Hayoun identifies himself as a Jewish Arab and traces his family history to show how Jewish Arabs were maliciously separated from their societies and how their identities were used in a game of colonial domination.
Lodge 5 at Swarthmore College is a dignified building in gray stone, the aesthetic match of much of the rest of the bucolic campus located 20 miles outside Philadelphia. The structure houses three floors supporting Jewish student life: a kosher kitchen, a lounge and a library whose walls are heavy with such texts as the Talmud and Midrash. It is the natural place for Kehilah, Swarthmore’s Jewish student group, to meet in order to plan events and attend to other business.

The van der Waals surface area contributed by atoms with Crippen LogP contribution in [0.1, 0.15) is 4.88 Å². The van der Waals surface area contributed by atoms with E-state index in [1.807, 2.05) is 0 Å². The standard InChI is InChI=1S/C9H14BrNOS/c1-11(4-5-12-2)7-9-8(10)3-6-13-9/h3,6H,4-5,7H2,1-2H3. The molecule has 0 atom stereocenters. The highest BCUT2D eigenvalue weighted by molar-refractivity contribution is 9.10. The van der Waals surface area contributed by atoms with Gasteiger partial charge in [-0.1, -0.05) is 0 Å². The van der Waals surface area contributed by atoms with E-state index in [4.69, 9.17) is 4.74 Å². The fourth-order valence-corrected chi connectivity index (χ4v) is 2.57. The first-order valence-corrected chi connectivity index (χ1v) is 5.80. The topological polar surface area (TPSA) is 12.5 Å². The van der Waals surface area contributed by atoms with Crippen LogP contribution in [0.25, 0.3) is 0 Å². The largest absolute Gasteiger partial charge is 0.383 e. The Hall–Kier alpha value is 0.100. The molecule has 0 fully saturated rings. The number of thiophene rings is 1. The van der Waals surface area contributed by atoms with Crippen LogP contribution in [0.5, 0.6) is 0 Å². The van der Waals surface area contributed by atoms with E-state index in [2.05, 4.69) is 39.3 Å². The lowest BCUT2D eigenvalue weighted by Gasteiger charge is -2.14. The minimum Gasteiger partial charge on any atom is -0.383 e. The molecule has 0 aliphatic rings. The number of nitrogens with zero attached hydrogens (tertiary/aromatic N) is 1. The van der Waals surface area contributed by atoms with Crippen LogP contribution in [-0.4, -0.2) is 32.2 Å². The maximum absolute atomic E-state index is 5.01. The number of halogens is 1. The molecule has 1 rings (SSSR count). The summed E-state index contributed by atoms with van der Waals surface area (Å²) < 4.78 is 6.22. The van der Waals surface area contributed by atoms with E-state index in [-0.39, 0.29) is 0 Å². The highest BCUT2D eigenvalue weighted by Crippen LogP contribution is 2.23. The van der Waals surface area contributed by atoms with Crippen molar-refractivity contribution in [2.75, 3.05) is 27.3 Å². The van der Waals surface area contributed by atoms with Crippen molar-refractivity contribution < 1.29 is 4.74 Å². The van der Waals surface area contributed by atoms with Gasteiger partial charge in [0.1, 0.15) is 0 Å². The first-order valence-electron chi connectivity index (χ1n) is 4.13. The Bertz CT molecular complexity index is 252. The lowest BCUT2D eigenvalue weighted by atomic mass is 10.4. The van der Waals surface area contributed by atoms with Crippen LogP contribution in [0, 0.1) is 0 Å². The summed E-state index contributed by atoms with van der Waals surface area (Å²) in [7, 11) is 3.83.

Gudrun Kramer, Minderheit, Millet, Nation? Die Juden in Agypten, 1914-1952 (Minority, Millet, Nation? The Jews in Egypt, 1914-1952) (Wiesbaden, 1982).
Up to now, the history of the Jewish community in Egypt has been known only to a few specialists. Some periods have been analyzed quite well — for instance, the tenth to thirteenth century (S. Goitein) and the nineteenth century (R. Fargeon, J. Landau). Gudrun Kramer has now provided a marvelous study covering the 1914-1952 period. She made extensive use of archival material and numerous interviews from the oral history section of the Institute of Contemporary Jewry at Hebrew University, and ones she herself conducted. The selection of secondary sources is quite representative.